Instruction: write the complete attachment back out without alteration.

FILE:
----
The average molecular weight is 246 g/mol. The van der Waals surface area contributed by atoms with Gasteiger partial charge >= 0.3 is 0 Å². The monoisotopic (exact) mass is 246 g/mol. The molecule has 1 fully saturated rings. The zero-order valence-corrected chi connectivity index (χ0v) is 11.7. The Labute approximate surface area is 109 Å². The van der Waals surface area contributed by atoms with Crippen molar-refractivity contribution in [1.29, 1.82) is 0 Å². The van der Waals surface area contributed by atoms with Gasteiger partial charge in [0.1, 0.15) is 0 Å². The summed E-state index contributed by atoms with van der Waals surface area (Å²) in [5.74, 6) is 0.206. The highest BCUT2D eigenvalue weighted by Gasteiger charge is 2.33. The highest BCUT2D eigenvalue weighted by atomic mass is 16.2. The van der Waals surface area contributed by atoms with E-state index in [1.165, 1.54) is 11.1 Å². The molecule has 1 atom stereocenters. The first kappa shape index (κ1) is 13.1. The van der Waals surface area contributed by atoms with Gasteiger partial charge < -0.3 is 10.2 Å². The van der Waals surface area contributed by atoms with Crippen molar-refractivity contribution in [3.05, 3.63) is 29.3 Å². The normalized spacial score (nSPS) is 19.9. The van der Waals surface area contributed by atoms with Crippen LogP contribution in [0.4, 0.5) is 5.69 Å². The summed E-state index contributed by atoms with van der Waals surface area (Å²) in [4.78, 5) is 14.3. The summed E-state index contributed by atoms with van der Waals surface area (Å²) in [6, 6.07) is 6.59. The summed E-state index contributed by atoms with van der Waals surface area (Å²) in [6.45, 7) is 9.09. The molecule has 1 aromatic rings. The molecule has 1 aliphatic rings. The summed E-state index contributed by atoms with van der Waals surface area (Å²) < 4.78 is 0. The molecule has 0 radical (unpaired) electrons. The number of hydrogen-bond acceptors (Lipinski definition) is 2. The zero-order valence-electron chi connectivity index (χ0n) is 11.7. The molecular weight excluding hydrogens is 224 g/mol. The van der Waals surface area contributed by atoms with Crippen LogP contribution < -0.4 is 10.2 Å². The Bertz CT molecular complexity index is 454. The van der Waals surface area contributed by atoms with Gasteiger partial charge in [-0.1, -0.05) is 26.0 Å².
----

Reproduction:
The average molecular weight is 246 g/mol. The van der Waals surface area contributed by atoms with Gasteiger partial charge >= 0.3 is 0 Å². The monoisotopic (exact) mass is 246 g/mol. The molecule has 1 fully saturated rings. The zero-order valence-corrected chi connectivity index (χ0v) is 11.7. The Labute approximate surface area is 109 Å². The van der Waals surface area contributed by atoms with Crippen molar-refractivity contribution in [1.29, 1.82) is 0 Å². The van der Waals surface area contributed by atoms with Gasteiger partial charge in [0.1, 0.15) is 0 Å². The summed E-state index contributed by atoms with van der Waals surface area (Å²) in [5.74, 6) is 0.206. The highest BCUT2D eigenvalue weighted by Gasteiger charge is 2.33. The highest BCUT2D eigenvalue weighted by atomic mass is 16.2. The van der Waals surface area contributed by atoms with E-state index in [1.165, 1.54) is 11.1 Å². The molecule has 1 atom stereocenters. The first kappa shape index (κ1) is 13.1. The van der Waals surface area contributed by atoms with Gasteiger partial charge < -0.3 is 10.2 Å². The van der Waals surface area contributed by atoms with Crippen molar-refractivity contribution in [3.05, 3.63) is 29.3 Å². The normalized spacial score (nSPS) is 19.9. The van der Waals surface area contributed by atoms with Crippen LogP contribution in [0.4, 0.5) is 5.69 Å². The summed E-state index contributed by atoms with van der Waals surface area (Å²) in [4.78, 5) is 14.3. The summed E-state index contributed by atoms with van der Waals surface area (Å²) in [6, 6.07) is 6.59. The summed E-state index contributed by atoms with van der Waals surface area (Å²) in [6.45, 7) is 9.09. The molecule has 1 aromatic rings. The molecule has 1 aliphatic rings. The summed E-state index contributed by atoms with van der Waals surface area (Å²) < 4.78 is 0. The molecule has 0 radical (unpaired) electrons. The number of hydrogen-bond acceptors (Lipinski definition) is 2. The zero-order valence-electron chi connectivity index (χ0n) is 11.7. The molecular weight excluding hydrogens is 224 g/mol. The van der Waals surface area contributed by atoms with Crippen LogP contribution < -0.4 is 10.2 Å². The Bertz CT molecular complexity index is 454. The van der Waals surface area contributed by atoms with Gasteiger partial charge in [-0.1, -0.05) is 26.0 Å².